Bertrand Traore, Midfielder

Height: 5’ 11”
Weight: 159 lbs
Age: 17 (9/6/1995)
Place of birth: Bobo-Dioulasso, Burkina Faso
National team: Burkina Faso
Caps: 8
Preferred foot: Left

In January of 2011, a 15-year-old from the western African nation of Burkina Faso told the BBC’s Matthew Kenyon, “I want to play in the first team for Chelsea.” You know who else has had that thought? Pretty much any kid who has ever kicked a soccer ball (in the Abramovich era, anyway). The difference between most of us and that young man, though, is that Bertrand Traore might have the skill to get there.

Fast-forward to today, and the now 17-year-old Traore is living his dream. During Chelsea’s three-game preseason tour of Southeast Asia, the attacking midfielder scored twice in three appearances, appearing as a substitute in the first two games and starting the third. His excellent work against the Malaysia XI on July 21 was rewarded early in the match with a nifty finish off of a forward move he himself began, and he later assisted on Romelu Lukaku’s goal. Traore’s goal four days later against the Indonesia All-Stars was a particularly stunning effort, as he curled a beautiful left-footed shot into the upper 90 from about 19 yards out. 

Traore has demonstrated outstanding technical ability on the ball, both distributing to teammates in the channels (as he showed with his feed to Lukaku) and fearlessly taking on opposing midfielders and defenders. He is most at home playing in the No. 10 role, a forward-thinking central mid whose primary focus is pushing the attack and creating opportunities for both himself and his teammates. His goal against Indonesia proved that he can finish from distance, a skill he has displayed since his U-17 World Cup days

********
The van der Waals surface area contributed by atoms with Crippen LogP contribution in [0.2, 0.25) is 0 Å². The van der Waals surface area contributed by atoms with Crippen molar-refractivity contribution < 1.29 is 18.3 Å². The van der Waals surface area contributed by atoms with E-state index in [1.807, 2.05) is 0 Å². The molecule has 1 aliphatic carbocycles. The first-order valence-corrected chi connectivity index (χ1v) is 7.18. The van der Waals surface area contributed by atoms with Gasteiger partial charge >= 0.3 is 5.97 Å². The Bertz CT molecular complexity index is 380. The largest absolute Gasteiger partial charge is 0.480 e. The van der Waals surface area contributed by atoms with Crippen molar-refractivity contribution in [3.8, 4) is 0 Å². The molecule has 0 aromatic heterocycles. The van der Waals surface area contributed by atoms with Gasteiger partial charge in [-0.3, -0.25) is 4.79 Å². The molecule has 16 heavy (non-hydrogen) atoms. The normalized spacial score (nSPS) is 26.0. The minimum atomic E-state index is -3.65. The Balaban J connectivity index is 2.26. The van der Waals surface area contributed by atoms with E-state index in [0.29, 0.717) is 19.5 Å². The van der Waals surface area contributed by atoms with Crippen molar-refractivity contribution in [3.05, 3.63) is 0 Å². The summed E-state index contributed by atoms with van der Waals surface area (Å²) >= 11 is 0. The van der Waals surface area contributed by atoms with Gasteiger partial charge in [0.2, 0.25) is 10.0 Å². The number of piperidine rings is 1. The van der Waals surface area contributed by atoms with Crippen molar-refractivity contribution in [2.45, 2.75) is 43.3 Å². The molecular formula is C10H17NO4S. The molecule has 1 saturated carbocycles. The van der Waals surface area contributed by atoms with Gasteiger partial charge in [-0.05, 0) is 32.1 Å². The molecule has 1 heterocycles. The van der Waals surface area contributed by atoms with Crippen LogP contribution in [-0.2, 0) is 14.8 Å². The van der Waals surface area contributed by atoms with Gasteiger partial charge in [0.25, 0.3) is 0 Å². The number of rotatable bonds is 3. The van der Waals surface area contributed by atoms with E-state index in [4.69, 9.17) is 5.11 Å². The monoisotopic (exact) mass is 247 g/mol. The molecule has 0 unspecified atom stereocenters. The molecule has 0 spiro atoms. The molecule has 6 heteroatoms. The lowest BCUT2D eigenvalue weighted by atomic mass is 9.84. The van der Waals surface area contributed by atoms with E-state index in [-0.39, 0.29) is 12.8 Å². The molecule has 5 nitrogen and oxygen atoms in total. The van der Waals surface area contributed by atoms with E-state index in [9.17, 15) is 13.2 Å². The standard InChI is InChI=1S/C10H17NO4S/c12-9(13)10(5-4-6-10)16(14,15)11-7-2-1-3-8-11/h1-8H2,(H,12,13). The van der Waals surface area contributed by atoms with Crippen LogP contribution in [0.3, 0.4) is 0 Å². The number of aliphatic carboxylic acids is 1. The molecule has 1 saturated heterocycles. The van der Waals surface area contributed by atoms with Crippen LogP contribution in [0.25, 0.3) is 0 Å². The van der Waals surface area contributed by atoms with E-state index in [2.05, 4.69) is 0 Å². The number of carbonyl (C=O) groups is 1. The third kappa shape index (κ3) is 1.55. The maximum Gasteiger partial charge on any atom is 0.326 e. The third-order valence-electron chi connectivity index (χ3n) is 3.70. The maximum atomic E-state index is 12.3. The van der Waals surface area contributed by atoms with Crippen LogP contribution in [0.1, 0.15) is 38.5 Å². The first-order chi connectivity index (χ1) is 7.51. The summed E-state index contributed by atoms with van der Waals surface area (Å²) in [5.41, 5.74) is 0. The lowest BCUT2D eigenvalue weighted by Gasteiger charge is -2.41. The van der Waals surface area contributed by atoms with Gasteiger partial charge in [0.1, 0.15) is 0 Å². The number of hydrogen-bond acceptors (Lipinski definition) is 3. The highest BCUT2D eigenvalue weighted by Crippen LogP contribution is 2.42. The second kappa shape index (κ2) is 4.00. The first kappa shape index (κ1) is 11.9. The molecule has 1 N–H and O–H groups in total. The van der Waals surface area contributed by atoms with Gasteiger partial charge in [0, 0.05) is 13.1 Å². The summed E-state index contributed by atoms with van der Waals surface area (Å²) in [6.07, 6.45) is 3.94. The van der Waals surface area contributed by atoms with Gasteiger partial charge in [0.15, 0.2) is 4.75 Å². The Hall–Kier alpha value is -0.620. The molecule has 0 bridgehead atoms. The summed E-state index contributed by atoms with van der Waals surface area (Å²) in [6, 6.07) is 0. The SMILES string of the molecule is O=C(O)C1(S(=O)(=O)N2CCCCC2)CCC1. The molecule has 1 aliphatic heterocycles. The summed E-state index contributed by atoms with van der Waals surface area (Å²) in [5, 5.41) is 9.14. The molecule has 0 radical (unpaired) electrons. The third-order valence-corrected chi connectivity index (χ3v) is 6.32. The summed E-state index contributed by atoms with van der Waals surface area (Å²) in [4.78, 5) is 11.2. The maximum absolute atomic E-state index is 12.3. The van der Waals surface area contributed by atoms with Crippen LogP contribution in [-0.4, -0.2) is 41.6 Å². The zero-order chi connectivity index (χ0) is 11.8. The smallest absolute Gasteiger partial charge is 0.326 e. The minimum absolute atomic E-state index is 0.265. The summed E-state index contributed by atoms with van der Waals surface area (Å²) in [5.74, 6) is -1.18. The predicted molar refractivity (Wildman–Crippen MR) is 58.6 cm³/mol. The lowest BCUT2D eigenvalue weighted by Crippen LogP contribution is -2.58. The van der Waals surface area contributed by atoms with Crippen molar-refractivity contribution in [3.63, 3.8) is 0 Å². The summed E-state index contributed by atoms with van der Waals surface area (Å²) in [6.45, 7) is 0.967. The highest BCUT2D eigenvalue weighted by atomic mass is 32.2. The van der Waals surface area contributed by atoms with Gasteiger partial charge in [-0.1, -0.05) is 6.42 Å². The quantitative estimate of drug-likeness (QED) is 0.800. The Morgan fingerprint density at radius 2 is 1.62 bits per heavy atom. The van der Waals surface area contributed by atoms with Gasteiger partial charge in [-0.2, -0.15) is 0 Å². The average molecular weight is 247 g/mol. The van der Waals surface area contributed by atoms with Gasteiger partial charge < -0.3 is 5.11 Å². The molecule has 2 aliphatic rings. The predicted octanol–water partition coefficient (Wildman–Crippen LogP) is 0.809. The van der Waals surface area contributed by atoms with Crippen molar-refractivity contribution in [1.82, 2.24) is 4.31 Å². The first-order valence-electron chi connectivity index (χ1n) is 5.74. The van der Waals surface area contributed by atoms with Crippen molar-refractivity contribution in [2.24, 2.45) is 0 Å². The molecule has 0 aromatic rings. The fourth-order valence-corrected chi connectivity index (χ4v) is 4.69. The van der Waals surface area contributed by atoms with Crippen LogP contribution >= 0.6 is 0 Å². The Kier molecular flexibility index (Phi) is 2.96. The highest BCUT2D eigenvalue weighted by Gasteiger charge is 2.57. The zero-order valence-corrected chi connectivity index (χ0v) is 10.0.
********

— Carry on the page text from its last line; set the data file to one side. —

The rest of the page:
While the recent competition was not exactly at a Premier League level, Traore’s performance on the preseason tour drew praise from his Chelsea teammates. England international Gary Cahill told the BBC that Traore has “certainly not looked out of place in training alongside some top international players.” His manager, Jose Mourinho, stated: “Traore, we would like to keep. We need to wait until he is 18 to see.”

Because of FIFA’s strict rules around signing foreign youth players, Traore is not eligible to sign with any European-based team until he turns 18—in this case, Sept. 6. At that point he is free to join the highest bidder. The rules, however, only get more convoluted from there. Work permits in the United Kingdom are only automatically issued to players whose country rank 70th or better in the FIFA world rankings and who have appeared in 75 percent of their team’s games in the previous two years. Burkina Faso meets the first criterion (they’re currently No. 42), but Traore has yet to meet the second.

Essentially, then, Chelsea would need to sign Traore and immediately loan him out to another European club in order for Traore to accumulate enough “work” experience to ease the process of later securing a permit . The fear for Chelsea is that Traore may decide to take a much easier path to European football and join his brother Alain, who plays for Ligue 1 side FC Lorient. France does not have the same permit restrictions as the U.K., and the younger Traore would likely be immediately fast-tracked into the first team, so that option could be quite tantalizing for the teenager. Bertrand was, after all, already named to Burkina Faso’s team for the 2012 African Cup of Nations and has eight caps to his credit, so he has experience against adult competition.

Having been on Chelsea’s radar since he was a 14-year-old playing in the Under-17 World Cup, Traore seems destined to play for the Blues. He’s gone on record saying Chelsea is where he wants to be, and Mourinho wants him there, too. The only thing to settle at this point, it seems, is how and when it goes down.